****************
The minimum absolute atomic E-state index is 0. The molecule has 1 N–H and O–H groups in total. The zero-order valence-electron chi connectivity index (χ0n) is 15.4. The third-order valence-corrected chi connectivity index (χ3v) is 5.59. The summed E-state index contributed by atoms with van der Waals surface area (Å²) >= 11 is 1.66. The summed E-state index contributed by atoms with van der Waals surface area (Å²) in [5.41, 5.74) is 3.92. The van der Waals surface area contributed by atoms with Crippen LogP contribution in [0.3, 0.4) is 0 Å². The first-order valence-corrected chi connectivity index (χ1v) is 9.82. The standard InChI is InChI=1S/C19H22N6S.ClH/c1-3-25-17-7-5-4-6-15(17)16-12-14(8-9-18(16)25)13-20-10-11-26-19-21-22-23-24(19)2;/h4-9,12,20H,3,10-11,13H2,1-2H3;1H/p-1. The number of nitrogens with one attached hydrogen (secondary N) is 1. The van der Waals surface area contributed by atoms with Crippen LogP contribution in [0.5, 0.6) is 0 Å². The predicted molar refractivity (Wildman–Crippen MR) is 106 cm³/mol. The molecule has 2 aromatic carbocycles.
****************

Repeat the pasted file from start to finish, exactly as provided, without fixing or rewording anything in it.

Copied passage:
The minimum absolute atomic E-state index is 0. The molecule has 1 N–H and O–H groups in total. The zero-order valence-electron chi connectivity index (χ0n) is 15.4. The third-order valence-corrected chi connectivity index (χ3v) is 5.59. The summed E-state index contributed by atoms with van der Waals surface area (Å²) >= 11 is 1.66. The summed E-state index contributed by atoms with van der Waals surface area (Å²) in [5.41, 5.74) is 3.92. The van der Waals surface area contributed by atoms with Crippen LogP contribution in [0.3, 0.4) is 0 Å². The first-order valence-corrected chi connectivity index (χ1v) is 9.82. The standard InChI is InChI=1S/C19H22N6S.ClH/c1-3-25-17-7-5-4-6-15(17)16-12-14(8-9-18(16)25)13-20-10-11-26-19-21-22-23-24(19)2;/h4-9,12,20H,3,10-11,13H2,1-2H3;1H/p-1. The number of nitrogens with one attached hydrogen (secondary N) is 1. The van der Waals surface area contributed by atoms with Crippen LogP contribution in [0.5, 0.6) is 0 Å². The predicted molar refractivity (Wildman–Crippen MR) is 106 cm³/mol. The molecule has 2 aromatic carbocycles.